Letter Re: Kanban: America’s Ubiquitous “Just in Time” Inventory System–A Fragile House of Cards

Dear Jim:
Your web site is excellent. A few thoughts on Mark’s e-mail on JIT delivery.(Posted on February 25th.)

(1) For 34 years my job has taken me over the interstate highway/parkway system in New Jersey and Metropolitan New York City. Any accident, no matter how minor, affects traffic flow in both directions; the actual “event” and the “rubber neckers” slowing down to watch from the opposite side. Under the best conditions, the Staten Island Expressway (I-278) slows to a crawl approaching the Verrazano Narrows Bridge.

(2) The two major north/south routes in New Jersey are the New Jersey Turnpike (I-95) and the Garden State Parkway. US Route 1 is antiquated, congested and it runs through every small town in the state. The New Jersey Turnpike handles both passenger car and truck traffic. The Garden State Parkway is restricted to cars and small trucks because the overpasses (particularly in North Jersey) are low and cannot accommodate trucks.

(3) Both of these major highways have numerous bridges and overpasses. The most critical is in Woodbridge, New Jersey where the Garden State Parkway crosses over the New Jersey Turnpike. There is also an extended elevated portion of the New Jersey Turn Pike running near New York City. If 19 terrorists could destroy the World Trade Center and damaging the Pentagon with aircraft, how difficult would it be to sufficiently damage a highway bridge or overpass, thus severing a major transportation artery.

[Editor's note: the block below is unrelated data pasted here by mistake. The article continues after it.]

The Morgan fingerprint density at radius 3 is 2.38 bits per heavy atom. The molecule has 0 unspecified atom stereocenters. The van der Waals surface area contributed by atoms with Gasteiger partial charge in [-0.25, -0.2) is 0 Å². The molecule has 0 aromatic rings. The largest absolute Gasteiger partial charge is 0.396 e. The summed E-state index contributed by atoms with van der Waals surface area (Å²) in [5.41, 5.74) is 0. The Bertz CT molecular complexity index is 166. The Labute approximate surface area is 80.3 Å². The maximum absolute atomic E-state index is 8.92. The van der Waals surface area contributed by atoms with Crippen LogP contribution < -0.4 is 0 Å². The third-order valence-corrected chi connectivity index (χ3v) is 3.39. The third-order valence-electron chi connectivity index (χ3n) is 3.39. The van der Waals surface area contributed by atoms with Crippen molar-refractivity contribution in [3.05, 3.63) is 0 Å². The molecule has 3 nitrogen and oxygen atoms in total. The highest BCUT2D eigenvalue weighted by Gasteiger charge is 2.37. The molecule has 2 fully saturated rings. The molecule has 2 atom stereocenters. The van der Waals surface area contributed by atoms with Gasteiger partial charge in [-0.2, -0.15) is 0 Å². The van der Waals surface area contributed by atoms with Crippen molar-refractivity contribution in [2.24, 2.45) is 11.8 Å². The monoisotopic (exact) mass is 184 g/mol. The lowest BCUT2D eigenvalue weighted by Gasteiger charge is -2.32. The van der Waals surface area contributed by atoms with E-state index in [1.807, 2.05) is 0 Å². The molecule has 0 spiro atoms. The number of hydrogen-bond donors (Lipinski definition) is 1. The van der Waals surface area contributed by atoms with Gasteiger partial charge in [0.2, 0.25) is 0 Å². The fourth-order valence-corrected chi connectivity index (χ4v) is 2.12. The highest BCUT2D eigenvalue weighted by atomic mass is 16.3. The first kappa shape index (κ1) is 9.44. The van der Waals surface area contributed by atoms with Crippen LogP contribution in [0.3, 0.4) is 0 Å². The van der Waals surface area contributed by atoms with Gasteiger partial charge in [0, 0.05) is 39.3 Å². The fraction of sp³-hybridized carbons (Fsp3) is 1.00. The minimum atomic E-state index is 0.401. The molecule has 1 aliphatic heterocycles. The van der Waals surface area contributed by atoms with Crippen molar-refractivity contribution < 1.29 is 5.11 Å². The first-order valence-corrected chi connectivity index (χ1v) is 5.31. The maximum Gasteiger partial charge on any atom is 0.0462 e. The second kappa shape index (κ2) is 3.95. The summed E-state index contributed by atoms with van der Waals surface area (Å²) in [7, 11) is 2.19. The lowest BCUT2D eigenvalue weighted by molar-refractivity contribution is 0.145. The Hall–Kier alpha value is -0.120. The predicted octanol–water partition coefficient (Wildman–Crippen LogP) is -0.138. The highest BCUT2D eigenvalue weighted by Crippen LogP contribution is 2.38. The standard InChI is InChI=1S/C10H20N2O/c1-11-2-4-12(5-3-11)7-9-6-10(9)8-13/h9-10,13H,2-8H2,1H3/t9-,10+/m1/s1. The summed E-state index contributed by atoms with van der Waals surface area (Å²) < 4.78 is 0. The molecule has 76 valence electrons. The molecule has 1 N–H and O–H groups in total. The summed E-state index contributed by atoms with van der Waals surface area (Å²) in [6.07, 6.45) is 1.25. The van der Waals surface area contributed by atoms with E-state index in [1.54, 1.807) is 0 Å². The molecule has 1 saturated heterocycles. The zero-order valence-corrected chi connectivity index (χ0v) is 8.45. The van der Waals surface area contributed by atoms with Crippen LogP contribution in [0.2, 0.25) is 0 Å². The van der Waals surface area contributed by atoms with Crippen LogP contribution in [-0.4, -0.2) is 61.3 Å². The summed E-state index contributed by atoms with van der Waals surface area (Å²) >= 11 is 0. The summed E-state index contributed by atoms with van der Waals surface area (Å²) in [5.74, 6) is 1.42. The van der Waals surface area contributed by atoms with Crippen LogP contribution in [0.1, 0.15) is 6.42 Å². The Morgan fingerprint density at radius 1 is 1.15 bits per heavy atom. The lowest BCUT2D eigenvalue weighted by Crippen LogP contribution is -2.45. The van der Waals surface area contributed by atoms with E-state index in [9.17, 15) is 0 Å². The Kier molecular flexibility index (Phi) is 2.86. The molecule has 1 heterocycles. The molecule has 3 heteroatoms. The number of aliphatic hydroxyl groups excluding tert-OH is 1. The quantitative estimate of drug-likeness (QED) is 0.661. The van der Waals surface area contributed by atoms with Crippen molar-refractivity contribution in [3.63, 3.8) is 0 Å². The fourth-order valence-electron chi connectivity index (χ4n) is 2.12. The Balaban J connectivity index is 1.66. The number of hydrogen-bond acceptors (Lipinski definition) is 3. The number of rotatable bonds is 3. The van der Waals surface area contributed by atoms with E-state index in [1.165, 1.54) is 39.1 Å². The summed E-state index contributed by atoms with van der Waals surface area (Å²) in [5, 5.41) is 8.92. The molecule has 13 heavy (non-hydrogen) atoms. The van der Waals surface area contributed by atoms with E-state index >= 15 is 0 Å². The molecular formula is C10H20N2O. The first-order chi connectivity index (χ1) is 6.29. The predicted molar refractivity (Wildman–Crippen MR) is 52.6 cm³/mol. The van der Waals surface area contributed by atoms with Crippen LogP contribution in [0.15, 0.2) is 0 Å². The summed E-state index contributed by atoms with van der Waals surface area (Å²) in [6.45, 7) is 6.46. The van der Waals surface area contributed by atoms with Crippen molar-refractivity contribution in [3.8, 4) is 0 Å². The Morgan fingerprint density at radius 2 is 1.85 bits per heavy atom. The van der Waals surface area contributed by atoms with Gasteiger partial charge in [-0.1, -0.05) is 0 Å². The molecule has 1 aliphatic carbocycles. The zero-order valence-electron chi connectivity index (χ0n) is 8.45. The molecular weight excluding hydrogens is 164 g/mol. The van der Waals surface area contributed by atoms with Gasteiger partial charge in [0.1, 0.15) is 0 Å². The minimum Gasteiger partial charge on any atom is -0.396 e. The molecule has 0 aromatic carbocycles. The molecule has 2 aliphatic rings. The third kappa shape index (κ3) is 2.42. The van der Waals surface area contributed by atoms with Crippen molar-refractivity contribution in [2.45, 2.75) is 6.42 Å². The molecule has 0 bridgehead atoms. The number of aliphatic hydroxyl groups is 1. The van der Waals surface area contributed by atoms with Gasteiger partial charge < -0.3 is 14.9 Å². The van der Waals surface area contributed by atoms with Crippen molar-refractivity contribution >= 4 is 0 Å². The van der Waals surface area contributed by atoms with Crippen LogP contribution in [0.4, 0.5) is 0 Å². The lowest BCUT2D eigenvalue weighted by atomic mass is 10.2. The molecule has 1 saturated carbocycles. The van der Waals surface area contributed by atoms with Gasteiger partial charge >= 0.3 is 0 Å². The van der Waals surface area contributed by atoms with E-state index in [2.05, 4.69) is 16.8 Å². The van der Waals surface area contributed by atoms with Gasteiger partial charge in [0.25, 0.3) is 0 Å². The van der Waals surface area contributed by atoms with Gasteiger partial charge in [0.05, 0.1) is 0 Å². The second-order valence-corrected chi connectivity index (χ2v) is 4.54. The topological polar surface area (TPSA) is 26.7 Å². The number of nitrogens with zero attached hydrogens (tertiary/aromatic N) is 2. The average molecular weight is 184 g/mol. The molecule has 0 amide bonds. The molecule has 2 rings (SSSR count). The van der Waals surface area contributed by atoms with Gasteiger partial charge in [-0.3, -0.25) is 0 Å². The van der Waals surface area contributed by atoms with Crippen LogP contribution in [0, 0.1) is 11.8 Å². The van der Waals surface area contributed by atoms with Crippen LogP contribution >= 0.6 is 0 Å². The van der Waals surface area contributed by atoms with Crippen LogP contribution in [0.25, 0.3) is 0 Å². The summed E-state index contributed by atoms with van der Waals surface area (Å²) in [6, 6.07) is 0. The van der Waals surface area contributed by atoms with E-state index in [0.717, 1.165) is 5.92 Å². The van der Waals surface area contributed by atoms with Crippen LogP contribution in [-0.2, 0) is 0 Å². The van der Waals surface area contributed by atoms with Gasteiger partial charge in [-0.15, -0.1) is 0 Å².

(4) New York City and the surrounding area is even more vulnerable. The map shows 6 bridges and two tunnels west of New York and 7 bridges and 2 tunnels spanning the East River. The only access to Queens, Brooklyn and Long Island is via a bridge or tunnel.

(5) With the decline of the northeastern railroads, significant quantities of critical materials move by truck. Truck transportation requires strong, passable highways and most importantly functioning bridges and tunnels. Every major port city in America has bridges and tunnels and even inland cities have rivers, rail lines, etc. spanned by bridges.
Are these assets sufficiently protected to insure their viability? – JH